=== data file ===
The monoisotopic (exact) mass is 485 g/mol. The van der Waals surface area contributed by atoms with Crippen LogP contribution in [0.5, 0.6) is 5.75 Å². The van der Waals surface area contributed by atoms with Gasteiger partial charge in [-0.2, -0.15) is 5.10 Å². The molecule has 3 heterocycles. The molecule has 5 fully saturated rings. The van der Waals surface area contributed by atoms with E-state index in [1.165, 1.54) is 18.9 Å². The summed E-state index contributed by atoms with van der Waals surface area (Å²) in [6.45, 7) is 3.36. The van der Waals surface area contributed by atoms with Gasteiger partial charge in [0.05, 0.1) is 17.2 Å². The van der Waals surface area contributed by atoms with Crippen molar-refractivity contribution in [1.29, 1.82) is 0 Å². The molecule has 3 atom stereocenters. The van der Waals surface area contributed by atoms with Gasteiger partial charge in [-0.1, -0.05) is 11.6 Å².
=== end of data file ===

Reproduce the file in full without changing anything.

The monoisotopic (exact) mass is 485 g/mol. The van der Waals surface area contributed by atoms with Crippen LogP contribution in [0.5, 0.6) is 5.75 Å². The van der Waals surface area contributed by atoms with Gasteiger partial charge in [-0.2, -0.15) is 5.10 Å². The molecule has 3 heterocycles. The molecule has 5 fully saturated rings. The van der Waals surface area contributed by atoms with E-state index in [1.165, 1.54) is 18.9 Å². The summed E-state index contributed by atoms with van der Waals surface area (Å²) in [6.45, 7) is 3.36. The van der Waals surface area contributed by atoms with Gasteiger partial charge in [0.05, 0.1) is 17.2 Å². The van der Waals surface area contributed by atoms with Crippen molar-refractivity contribution in [1.29, 1.82) is 0 Å². The molecule has 3 atom stereocenters. The van der Waals surface area contributed by atoms with Gasteiger partial charge in [-0.1, -0.05) is 11.6 Å².